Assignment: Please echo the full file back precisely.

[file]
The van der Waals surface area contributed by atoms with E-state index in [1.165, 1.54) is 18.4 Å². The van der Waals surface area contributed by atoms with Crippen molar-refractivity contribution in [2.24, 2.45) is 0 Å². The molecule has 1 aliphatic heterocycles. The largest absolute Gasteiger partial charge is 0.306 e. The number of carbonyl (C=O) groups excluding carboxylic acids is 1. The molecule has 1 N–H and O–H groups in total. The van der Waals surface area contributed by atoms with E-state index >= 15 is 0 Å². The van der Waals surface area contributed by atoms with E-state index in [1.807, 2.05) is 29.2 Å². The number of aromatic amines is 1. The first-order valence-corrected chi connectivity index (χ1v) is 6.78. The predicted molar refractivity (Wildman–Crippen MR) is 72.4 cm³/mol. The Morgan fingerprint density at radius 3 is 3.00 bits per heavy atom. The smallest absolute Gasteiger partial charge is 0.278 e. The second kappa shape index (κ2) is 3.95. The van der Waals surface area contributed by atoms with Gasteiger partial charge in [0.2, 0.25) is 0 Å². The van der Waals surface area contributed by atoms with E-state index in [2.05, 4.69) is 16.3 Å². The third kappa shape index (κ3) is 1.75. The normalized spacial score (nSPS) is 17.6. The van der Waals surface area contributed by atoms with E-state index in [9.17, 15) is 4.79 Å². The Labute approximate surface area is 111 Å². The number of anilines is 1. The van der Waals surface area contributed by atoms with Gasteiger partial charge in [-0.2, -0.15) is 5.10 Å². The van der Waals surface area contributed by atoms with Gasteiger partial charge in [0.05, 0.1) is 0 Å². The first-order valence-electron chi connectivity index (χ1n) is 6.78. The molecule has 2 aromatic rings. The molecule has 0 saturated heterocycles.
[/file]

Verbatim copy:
The van der Waals surface area contributed by atoms with E-state index in [1.165, 1.54) is 18.4 Å². The van der Waals surface area contributed by atoms with Crippen molar-refractivity contribution in [2.24, 2.45) is 0 Å². The molecule has 1 aliphatic heterocycles. The largest absolute Gasteiger partial charge is 0.306 e. The number of carbonyl (C=O) groups excluding carboxylic acids is 1. The molecule has 1 N–H and O–H groups in total. The van der Waals surface area contributed by atoms with E-state index >= 15 is 0 Å². The van der Waals surface area contributed by atoms with E-state index in [1.807, 2.05) is 29.2 Å². The number of aromatic amines is 1. The first-order valence-corrected chi connectivity index (χ1v) is 6.78. The predicted molar refractivity (Wildman–Crippen MR) is 72.4 cm³/mol. The Morgan fingerprint density at radius 3 is 3.00 bits per heavy atom. The smallest absolute Gasteiger partial charge is 0.278 e. The second kappa shape index (κ2) is 3.95. The van der Waals surface area contributed by atoms with Gasteiger partial charge in [0.2, 0.25) is 0 Å². The van der Waals surface area contributed by atoms with E-state index in [2.05, 4.69) is 16.3 Å². The third kappa shape index (κ3) is 1.75. The normalized spacial score (nSPS) is 17.6. The van der Waals surface area contributed by atoms with E-state index in [9.17, 15) is 4.79 Å². The Labute approximate surface area is 111 Å². The number of anilines is 1. The van der Waals surface area contributed by atoms with Gasteiger partial charge in [-0.2, -0.15) is 5.10 Å². The van der Waals surface area contributed by atoms with Gasteiger partial charge in [0.05, 0.1) is 0 Å². The first-order valence-electron chi connectivity index (χ1n) is 6.78. The molecule has 2 aromatic rings. The molecule has 0 saturated heterocycles.